Sunburn by Laura Lippman ★☆☆☆☆
Call me crazy – and based on the other stellar reviews, I might be – but I suffered through this book. The premise was intriguing: two strangers meet in a small town. They’re both just passing through but stay – drawn to each other’s mysterious past.

From the description and the first few chapters, Polly is supposed to be some sort of black widow: a dangerous woman irresistible to all men. But boy, I just didn’t get it. There is no evidence behind why everyone loves her, and she literally has no emotion whatsoever. For a character who narrates a good chunk of the novel, I couldn’t connect. The other characters fell a little flat as well, feeling more like cardboard cutouts than real people.

The story itself is slowwwww. There’s hardly any action, large chunks of backstory dumping, and I often found myself checking to see how much was left. By the time we finally get to some action, the writing stops in the middle of the scene and flashes forward to decades later. Seriously?! In the end, there were a lot of questions left unanswered which made the bulk of the plot unbelievable. I am fine with being left in the dark at first – that’s what often makes a good thriller – but you gotta give me something to go on.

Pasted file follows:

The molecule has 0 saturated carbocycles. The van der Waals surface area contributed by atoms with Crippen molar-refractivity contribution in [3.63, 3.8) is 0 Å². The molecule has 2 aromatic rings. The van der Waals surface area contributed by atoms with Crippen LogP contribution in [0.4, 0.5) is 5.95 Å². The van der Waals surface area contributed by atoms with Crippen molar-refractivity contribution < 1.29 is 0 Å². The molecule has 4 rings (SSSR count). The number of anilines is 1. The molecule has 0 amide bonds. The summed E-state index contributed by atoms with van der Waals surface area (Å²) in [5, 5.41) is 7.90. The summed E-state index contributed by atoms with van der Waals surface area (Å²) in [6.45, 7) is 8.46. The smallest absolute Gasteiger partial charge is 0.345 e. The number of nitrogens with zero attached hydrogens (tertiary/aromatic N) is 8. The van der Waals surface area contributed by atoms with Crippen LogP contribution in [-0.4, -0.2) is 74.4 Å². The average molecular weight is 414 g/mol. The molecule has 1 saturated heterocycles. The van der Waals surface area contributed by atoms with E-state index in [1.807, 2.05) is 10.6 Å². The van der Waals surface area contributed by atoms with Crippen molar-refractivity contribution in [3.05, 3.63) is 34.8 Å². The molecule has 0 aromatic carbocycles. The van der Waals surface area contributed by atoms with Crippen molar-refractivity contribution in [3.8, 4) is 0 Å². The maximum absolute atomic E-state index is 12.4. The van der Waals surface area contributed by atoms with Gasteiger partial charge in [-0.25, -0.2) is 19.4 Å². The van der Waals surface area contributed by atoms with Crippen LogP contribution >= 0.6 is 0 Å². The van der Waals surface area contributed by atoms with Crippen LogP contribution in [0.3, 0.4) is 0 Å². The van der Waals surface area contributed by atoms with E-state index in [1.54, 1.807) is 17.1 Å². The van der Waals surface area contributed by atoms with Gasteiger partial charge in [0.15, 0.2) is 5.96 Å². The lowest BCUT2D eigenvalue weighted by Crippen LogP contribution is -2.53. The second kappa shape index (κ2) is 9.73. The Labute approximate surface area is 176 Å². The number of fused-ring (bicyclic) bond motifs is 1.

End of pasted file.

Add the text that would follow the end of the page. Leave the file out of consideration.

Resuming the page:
Children of Blood and Bone by Tomi Adeyemi ★★★☆☆
I think there has even been a debut as hyped as this one. Twitter, Good Morning America, USA Today. It has been everywhere. And Tomi is absolutely well-deserving of the attention – she’s a great lady. But with any overly hyped novel, I try to tamper my expectations.

Let me start by saying that the shining star of this novel is the setting. The fictional African nation of Orisha is fantastically developed with unique cities, lush descriptions and strong cultural backstory. Although I don’t quite understand why the animal names were changed. Is a lionaire really that different from a regular old lion?